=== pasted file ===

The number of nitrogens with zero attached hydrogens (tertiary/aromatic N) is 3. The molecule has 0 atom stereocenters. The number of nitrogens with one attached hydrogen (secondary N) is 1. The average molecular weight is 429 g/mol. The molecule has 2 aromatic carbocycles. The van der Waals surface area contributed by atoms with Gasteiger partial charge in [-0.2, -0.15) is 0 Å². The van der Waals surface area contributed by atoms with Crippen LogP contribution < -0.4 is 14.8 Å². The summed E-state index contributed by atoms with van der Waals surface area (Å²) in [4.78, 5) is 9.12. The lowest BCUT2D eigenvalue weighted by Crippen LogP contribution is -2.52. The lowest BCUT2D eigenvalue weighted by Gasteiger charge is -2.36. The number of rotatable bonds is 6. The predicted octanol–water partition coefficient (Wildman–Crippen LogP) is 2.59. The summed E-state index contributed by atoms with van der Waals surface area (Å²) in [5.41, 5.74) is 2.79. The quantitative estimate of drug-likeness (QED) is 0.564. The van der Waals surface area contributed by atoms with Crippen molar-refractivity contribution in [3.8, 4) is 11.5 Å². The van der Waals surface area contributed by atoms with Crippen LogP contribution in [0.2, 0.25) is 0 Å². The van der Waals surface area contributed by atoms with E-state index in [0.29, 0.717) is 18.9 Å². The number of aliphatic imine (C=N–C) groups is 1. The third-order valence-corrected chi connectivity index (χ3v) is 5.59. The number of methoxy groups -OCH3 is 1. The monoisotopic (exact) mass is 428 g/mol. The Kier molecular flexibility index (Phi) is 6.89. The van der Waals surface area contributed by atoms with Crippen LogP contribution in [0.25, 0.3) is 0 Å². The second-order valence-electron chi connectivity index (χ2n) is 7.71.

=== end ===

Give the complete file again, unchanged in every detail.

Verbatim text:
The number of nitrogens with zero attached hydrogens (tertiary/aromatic N) is 3. The molecule has 0 atom stereocenters. The number of nitrogens with one attached hydrogen (secondary N) is 1. The average molecular weight is 429 g/mol. The molecule has 2 aromatic carbocycles. The van der Waals surface area contributed by atoms with Gasteiger partial charge in [-0.2, -0.15) is 0 Å². The van der Waals surface area contributed by atoms with Crippen LogP contribution < -0.4 is 14.8 Å². The summed E-state index contributed by atoms with van der Waals surface area (Å²) in [4.78, 5) is 9.12. The lowest BCUT2D eigenvalue weighted by Crippen LogP contribution is -2.52. The lowest BCUT2D eigenvalue weighted by Gasteiger charge is -2.36. The number of rotatable bonds is 6. The predicted octanol–water partition coefficient (Wildman–Crippen LogP) is 2.59. The summed E-state index contributed by atoms with van der Waals surface area (Å²) in [5.41, 5.74) is 2.79. The quantitative estimate of drug-likeness (QED) is 0.564. The van der Waals surface area contributed by atoms with Crippen molar-refractivity contribution in [3.8, 4) is 11.5 Å². The van der Waals surface area contributed by atoms with Crippen LogP contribution in [0.2, 0.25) is 0 Å². The van der Waals surface area contributed by atoms with E-state index in [0.29, 0.717) is 18.9 Å². The number of aliphatic imine (C=N–C) groups is 1. The third-order valence-corrected chi connectivity index (χ3v) is 5.59. The number of methoxy groups -OCH3 is 1. The monoisotopic (exact) mass is 428 g/mol. The Kier molecular flexibility index (Phi) is 6.89. The van der Waals surface area contributed by atoms with Crippen LogP contribution in [0.25, 0.3) is 0 Å². The second-order valence-electron chi connectivity index (χ2n) is 7.71.